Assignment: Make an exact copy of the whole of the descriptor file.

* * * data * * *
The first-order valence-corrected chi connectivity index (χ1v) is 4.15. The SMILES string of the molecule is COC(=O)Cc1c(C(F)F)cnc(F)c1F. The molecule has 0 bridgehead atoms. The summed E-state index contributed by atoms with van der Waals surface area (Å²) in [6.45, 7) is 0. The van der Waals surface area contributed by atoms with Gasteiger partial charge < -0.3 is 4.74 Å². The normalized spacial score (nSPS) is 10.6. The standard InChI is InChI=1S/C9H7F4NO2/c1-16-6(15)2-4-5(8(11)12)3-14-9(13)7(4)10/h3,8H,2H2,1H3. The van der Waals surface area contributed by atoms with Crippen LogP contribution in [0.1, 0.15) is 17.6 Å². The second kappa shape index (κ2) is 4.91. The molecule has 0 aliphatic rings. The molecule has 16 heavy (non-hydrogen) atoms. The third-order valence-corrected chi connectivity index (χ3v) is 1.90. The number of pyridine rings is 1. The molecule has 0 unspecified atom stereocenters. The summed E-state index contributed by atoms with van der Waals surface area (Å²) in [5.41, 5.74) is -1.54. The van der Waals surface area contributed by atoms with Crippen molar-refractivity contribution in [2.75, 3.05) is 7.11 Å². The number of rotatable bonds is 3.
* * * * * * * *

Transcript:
The first-order valence-corrected chi connectivity index (χ1v) is 4.15. The SMILES string of the molecule is COC(=O)Cc1c(C(F)F)cnc(F)c1F. The molecule has 0 bridgehead atoms. The summed E-state index contributed by atoms with van der Waals surface area (Å²) in [6.45, 7) is 0. The van der Waals surface area contributed by atoms with Gasteiger partial charge < -0.3 is 4.74 Å². The normalized spacial score (nSPS) is 10.6. The standard InChI is InChI=1S/C9H7F4NO2/c1-16-6(15)2-4-5(8(11)12)3-14-9(13)7(4)10/h3,8H,2H2,1H3. The van der Waals surface area contributed by atoms with Crippen LogP contribution in [0.1, 0.15) is 17.6 Å². The second kappa shape index (κ2) is 4.91. The molecule has 0 aliphatic rings. The molecule has 16 heavy (non-hydrogen) atoms. The third-order valence-corrected chi connectivity index (χ3v) is 1.90. The number of pyridine rings is 1. The molecule has 0 unspecified atom stereocenters. The summed E-state index contributed by atoms with van der Waals surface area (Å²) in [5.41, 5.74) is -1.54. The van der Waals surface area contributed by atoms with Crippen molar-refractivity contribution in [2.75, 3.05) is 7.11 Å². The number of rotatable bonds is 3.